Skip to main content

By Karen Shirer

  • During times of turbulent change like we’re currently facing, family professionals serving military families need to find safe harbors to ensure their well-being and resilience.
  • Safe harbors consist of self-care practices that strengthen positivity and reduce negativity in our lives. 
  • OneOp provides a variety of resources on self-care and resilience for those who serve military families. 

Lake Superior, the largest fresh-water surface lake in the world, lies 110 miles to my north. The lake has a reputation for fierce storms that contain high waves, swells, and winds that have sunk large cargo ships and ore barges. Recall the song, The Wreck of Edmund Fitzgerald (Lightfoot, n.d.). Along the shores of the lake are harbors designated as harbors of refuge that provide safety and protection for vessels from small boats to large ships when storms become too dangerous.

Dr. Kathleen Allen, a leadership expert and author of Leading from the Roots, recently posted a blog post titled The Role of Protective Harbors. She notes that people need safe harbors just as boats and ships do. 

Why We Need Safe Harbors

Dr. Allen highlights that we are living in a turbulent world caused by many factors including the ongoing pandemic, domestic political unrest, economic uncertainties, and global armed conflicts. This turbulence has complicated transitions like deployment and permanent change of stations for military families. This disruption thus impacts our work as military family service providers as we support service members and their families through these transitions. 

We are relieved that the pandemic has abated, but are now faced with recovery at the same time that other uncertainties remain (i.e., political, economic, and armed conflict challenges). The pandemic has caused both positive and adverse effects on our organizations and the audiences we serve. How do we enhance the positive and reduce the negative?

Many of us are discovering that we are unable to return to our life and work as it was pre-pandemic. Dr. Allen describes this as the messy middle between the old and the new. We vacillate between discouragement at what we are seeing and hopefulness when receiving good news or progress.

To remain steadfast and resilient, we need safe and protective harbors where we can re-center ourselves. This is especially true now because the required recovery work will likely be very difficult and exhausting but very important for our future.

Our safe harbors build resilience as they help us to be present with what we don’t yet fully understand and to be hopeful about a better future.

My Safe Harbors

Safe harbors are unique to individuals, and likely each of us will have more than one harbor we return to recharge and renew ourselves. Here are a few of mine to get you thinking about your safe harbors:

  • Walking outside daily, no matter what the weather, in whatever bits of nature I can find; the natural world both grounds and inspires me.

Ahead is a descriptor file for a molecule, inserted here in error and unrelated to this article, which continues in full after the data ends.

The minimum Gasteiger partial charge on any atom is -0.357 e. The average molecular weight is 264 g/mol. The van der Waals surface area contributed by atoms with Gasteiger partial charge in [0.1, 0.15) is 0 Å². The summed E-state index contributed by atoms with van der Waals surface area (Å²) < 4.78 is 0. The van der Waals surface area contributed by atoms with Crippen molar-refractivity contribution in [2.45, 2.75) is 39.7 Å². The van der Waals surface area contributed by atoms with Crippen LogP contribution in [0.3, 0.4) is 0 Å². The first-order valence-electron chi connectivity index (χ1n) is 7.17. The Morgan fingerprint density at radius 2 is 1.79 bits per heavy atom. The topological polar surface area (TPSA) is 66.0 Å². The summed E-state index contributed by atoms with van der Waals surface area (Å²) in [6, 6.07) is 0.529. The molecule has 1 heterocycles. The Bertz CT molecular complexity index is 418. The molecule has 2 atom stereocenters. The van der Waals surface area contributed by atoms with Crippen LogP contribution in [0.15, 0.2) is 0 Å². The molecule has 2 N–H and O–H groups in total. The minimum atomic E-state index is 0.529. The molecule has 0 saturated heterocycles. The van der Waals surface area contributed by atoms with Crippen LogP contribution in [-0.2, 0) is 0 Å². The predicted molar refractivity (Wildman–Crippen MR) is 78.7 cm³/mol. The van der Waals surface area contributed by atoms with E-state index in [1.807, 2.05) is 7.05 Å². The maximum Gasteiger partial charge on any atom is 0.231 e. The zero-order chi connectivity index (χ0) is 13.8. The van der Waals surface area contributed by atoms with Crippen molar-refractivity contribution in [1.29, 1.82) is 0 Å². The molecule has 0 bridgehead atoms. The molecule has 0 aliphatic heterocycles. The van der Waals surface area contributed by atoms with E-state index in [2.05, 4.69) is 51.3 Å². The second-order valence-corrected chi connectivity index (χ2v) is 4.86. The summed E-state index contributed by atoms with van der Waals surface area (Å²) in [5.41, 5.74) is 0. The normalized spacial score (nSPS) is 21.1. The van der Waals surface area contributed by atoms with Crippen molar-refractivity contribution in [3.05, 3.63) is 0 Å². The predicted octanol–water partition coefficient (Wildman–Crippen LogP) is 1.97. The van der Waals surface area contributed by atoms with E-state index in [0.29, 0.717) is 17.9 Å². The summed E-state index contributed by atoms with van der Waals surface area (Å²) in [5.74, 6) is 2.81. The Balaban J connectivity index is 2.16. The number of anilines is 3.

• Pursuing my love of textile crafts with sewing, knitting, and spinning yarn. I love the feel of fiber, yarn, and fabric, and the potential it holds. Even when projects do not meet my expectations, I am satisfied with completing an object and the lessons learned.
  • Spending time with my family, especially my partner and my grandchildren, who are the reasons I persist.
  • Working with the OneOp Family Transition Team. I am encouraged by our shared commitment to strengthening military families and those who work with them. 

What Are Your Safe Harbors?

As a military family service provider, we encourage you to pause to identify your safe and protective harbors. These harbors include practices, rituals, places, and people. It includes the purposeful steps that you take to protect and enhance your well-being and resilience. 

Self-care became a popular term during the pandemic; it is another way to think about our safe and protective harbors. The Oxford Dictionary defines self-care as the act of caring for yourself, for example by eating and sleeping well, taking exercise, and getting help so that you do not become ill.

Here are three OneOp resources to support your self-care: 

  1. Need to Refuel? Tools for Self-Care & Resilience. A recorded webinar exploring strategies to help build resilience and take better care of ourselves. Continuing Education credits are available. 
  2. Adverse Childhood Experiences | Self-Care. A short video on practical ways to give yourself self-care.
  3. Feeling Depleted? Ways to Self-Assess & Refuel. An article on steps for building a self-care plan. 

Calls to Action


Allen, K. (2022, July 22). The Role of Protective Harbors [Blog Post].

Family Advisory Board.. (2019, July). Self-care is Putting YOUR Oxygen Mask First. 

Lightfoot, G. (N.d.). The Wreck of Edmund Fitzgerald [Video]. YouTube. 


Self-care. (2022). In Oxford Learners Dictionary. Oxford University Press. 

Writers Biography

Karen Shirer Karen Shirer, previous Associate Dean of the University of Minnesota Extension Center for Family Development. Karen is also the parent of two adult daughters, a grandmother, a spouse, and a cancer survivor.